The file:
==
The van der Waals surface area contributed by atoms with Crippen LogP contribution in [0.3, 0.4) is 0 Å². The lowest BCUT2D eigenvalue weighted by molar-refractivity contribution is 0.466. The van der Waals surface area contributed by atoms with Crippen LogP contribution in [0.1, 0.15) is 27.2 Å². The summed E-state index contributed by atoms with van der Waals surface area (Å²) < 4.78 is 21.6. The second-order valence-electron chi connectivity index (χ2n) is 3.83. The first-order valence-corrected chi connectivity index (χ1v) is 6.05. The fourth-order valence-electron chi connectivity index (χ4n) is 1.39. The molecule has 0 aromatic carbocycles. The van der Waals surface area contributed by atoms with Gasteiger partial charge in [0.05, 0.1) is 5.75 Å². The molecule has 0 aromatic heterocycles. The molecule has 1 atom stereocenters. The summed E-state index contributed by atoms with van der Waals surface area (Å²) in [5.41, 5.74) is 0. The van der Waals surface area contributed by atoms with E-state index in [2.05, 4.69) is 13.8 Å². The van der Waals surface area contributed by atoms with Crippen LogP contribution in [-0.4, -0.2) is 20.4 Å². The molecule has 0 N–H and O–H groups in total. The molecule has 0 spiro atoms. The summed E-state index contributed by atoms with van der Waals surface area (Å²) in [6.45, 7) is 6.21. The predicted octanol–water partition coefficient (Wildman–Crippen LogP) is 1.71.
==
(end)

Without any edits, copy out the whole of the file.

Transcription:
The van der Waals surface area contributed by atoms with Crippen LogP contribution in [0.3, 0.4) is 0 Å². The lowest BCUT2D eigenvalue weighted by molar-refractivity contribution is 0.466. The van der Waals surface area contributed by atoms with Crippen LogP contribution in [0.1, 0.15) is 27.2 Å². The summed E-state index contributed by atoms with van der Waals surface area (Å²) < 4.78 is 21.6. The second-order valence-electron chi connectivity index (χ2n) is 3.83. The first-order valence-corrected chi connectivity index (χ1v) is 6.05. The fourth-order valence-electron chi connectivity index (χ4n) is 1.39. The molecule has 0 aromatic carbocycles. The van der Waals surface area contributed by atoms with Gasteiger partial charge in [0.05, 0.1) is 5.75 Å². The molecule has 0 aromatic heterocycles. The molecule has 1 atom stereocenters. The summed E-state index contributed by atoms with van der Waals surface area (Å²) in [5.41, 5.74) is 0. The van der Waals surface area contributed by atoms with E-state index in [2.05, 4.69) is 13.8 Å². The van der Waals surface area contributed by atoms with Crippen LogP contribution in [-0.4, -0.2) is 20.4 Å². The molecule has 0 N–H and O–H groups in total. The molecule has 0 spiro atoms. The summed E-state index contributed by atoms with van der Waals surface area (Å²) in [6.45, 7) is 6.21. The predicted octanol–water partition coefficient (Wildman–Crippen LogP) is 1.71.